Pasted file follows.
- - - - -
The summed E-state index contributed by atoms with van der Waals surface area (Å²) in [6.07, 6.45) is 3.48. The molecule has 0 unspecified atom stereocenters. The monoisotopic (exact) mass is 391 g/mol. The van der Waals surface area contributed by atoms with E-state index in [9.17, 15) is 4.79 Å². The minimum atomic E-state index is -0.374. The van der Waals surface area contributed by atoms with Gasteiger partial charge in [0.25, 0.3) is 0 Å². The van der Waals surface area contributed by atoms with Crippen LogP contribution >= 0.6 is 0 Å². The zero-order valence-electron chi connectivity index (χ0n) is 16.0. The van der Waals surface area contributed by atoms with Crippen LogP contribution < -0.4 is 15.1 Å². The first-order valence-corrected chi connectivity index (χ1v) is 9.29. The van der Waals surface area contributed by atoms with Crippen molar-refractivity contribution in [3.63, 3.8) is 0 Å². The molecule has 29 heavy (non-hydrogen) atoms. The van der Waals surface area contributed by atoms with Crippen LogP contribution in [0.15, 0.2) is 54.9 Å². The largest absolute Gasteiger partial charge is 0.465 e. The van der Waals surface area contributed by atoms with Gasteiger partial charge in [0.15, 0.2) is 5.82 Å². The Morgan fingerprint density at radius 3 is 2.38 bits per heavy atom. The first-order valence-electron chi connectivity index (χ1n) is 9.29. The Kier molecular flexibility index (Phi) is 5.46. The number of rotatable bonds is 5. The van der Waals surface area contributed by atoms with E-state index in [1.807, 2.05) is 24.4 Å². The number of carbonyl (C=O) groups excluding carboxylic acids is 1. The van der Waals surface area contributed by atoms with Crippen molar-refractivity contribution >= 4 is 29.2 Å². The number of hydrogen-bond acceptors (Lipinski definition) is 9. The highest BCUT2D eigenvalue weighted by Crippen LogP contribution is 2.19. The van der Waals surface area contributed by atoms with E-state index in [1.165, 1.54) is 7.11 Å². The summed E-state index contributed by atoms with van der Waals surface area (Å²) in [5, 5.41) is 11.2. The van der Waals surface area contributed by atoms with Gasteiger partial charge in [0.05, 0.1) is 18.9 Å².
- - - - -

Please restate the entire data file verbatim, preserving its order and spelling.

The summed E-state index contributed by atoms with van der Waals surface area (Å²) in [6.07, 6.45) is 3.48. The molecule has 0 unspecified atom stereocenters. The monoisotopic (exact) mass is 391 g/mol. The van der Waals surface area contributed by atoms with E-state index in [9.17, 15) is 4.79 Å². The minimum atomic E-state index is -0.374. The van der Waals surface area contributed by atoms with Gasteiger partial charge in [0.25, 0.3) is 0 Å². The van der Waals surface area contributed by atoms with Crippen LogP contribution >= 0.6 is 0 Å². The zero-order valence-electron chi connectivity index (χ0n) is 16.0. The van der Waals surface area contributed by atoms with Crippen LogP contribution < -0.4 is 15.1 Å². The first-order valence-corrected chi connectivity index (χ1v) is 9.29. The van der Waals surface area contributed by atoms with Crippen molar-refractivity contribution in [3.63, 3.8) is 0 Å². The molecule has 29 heavy (non-hydrogen) atoms. The van der Waals surface area contributed by atoms with Crippen LogP contribution in [0.15, 0.2) is 54.9 Å². The largest absolute Gasteiger partial charge is 0.465 e. The van der Waals surface area contributed by atoms with Gasteiger partial charge in [0.15, 0.2) is 5.82 Å². The Morgan fingerprint density at radius 3 is 2.38 bits per heavy atom. The first-order valence-electron chi connectivity index (χ1n) is 9.29. The Kier molecular flexibility index (Phi) is 5.46. The number of rotatable bonds is 5. The van der Waals surface area contributed by atoms with E-state index in [1.807, 2.05) is 24.4 Å². The number of carbonyl (C=O) groups excluding carboxylic acids is 1. The van der Waals surface area contributed by atoms with Crippen molar-refractivity contribution >= 4 is 29.2 Å². The number of hydrogen-bond acceptors (Lipinski definition) is 9. The highest BCUT2D eigenvalue weighted by Crippen LogP contribution is 2.19. The van der Waals surface area contributed by atoms with E-state index in [1.165, 1.54) is 7.11 Å². The summed E-state index contributed by atoms with van der Waals surface area (Å²) in [5, 5.41) is 11.2. The van der Waals surface area contributed by atoms with Gasteiger partial charge in [0.05, 0.1) is 18.9 Å².